[The exception is hyponatremia which is the result of OVER hydrating with water which causes the electrolyte imbalance. These people are not dehydrated… they are very well hydrated. However, to put this in perspective it is actually rare novice, female and slower distance runners tend to be more prone to this condition (well above four hour marathoners for instance).]


It requires up to 3 weeks to acclimate to heat conditions. And you’ll start to lose those accommodations within only 4 days. Acclimating does not mean it’ll feel cooler to you than a non-acclimated person necessarily. But, it will make your body function more efficiently in the heat.

You acclimate by working out in the conditions that you will be racing in. There was at least one research study I remember that indicated acclimating to high heat under dry conditions is not the same as high heat and humid conditions. Regular exercise doses over weeks will get you acclimated.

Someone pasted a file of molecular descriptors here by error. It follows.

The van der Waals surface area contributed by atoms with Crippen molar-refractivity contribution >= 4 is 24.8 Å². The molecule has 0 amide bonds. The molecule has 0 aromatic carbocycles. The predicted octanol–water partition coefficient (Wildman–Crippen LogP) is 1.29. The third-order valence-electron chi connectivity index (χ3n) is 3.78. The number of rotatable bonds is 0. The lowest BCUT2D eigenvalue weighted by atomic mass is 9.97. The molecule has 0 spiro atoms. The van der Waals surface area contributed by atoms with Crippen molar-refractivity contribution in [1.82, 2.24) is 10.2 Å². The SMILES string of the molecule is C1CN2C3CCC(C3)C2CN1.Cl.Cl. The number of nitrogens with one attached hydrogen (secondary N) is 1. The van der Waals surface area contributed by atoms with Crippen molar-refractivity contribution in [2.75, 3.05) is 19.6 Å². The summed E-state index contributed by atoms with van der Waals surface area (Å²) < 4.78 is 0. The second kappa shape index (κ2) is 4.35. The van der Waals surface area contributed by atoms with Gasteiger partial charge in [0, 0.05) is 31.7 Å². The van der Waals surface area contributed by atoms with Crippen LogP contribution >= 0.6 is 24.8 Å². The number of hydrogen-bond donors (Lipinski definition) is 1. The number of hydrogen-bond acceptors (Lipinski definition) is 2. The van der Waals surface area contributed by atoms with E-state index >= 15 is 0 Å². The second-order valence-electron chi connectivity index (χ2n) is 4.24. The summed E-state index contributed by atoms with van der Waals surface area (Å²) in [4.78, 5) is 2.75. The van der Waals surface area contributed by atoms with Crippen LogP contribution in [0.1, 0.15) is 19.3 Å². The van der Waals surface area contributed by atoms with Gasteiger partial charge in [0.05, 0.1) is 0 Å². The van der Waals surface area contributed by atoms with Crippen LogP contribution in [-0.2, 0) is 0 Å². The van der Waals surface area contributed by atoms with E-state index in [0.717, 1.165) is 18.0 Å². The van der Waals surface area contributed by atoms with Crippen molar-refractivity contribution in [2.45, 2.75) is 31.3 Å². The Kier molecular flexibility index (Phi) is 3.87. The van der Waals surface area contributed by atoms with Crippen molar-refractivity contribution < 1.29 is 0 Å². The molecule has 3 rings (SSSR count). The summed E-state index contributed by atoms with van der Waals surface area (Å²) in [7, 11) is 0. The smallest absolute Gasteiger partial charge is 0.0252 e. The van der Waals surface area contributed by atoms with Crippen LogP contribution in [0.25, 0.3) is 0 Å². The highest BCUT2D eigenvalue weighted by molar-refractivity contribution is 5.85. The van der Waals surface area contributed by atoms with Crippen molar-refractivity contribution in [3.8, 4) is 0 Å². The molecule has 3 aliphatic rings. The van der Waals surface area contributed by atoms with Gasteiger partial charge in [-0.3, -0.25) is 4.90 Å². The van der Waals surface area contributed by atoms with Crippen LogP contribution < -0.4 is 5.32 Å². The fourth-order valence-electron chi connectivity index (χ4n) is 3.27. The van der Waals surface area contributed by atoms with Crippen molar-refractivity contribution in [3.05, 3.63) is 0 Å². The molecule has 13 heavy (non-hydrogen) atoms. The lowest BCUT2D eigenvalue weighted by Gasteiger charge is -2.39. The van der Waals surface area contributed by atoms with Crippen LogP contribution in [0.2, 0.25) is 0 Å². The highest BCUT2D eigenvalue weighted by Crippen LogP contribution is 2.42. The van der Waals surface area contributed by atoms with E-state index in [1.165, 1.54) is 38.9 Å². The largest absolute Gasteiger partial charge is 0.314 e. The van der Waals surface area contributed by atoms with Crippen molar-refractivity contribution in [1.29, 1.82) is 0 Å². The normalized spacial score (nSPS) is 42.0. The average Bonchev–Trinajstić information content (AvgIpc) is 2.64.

Tidbit: 5% body weight loss = 10% decrease in performance
Your goal is to keep your losses to less than 3% of your body weight.

Hot weather marathoners should know how much weight they lose per hour. One quart is about 2 pounds. Weigh yourself naked before a hot run. Weigh yourself naked after a hot run. Now you can calculate how much fluid you lose in a given time span under those weather conditions. (If you took in fluids during the run you’ll have to factor that in.)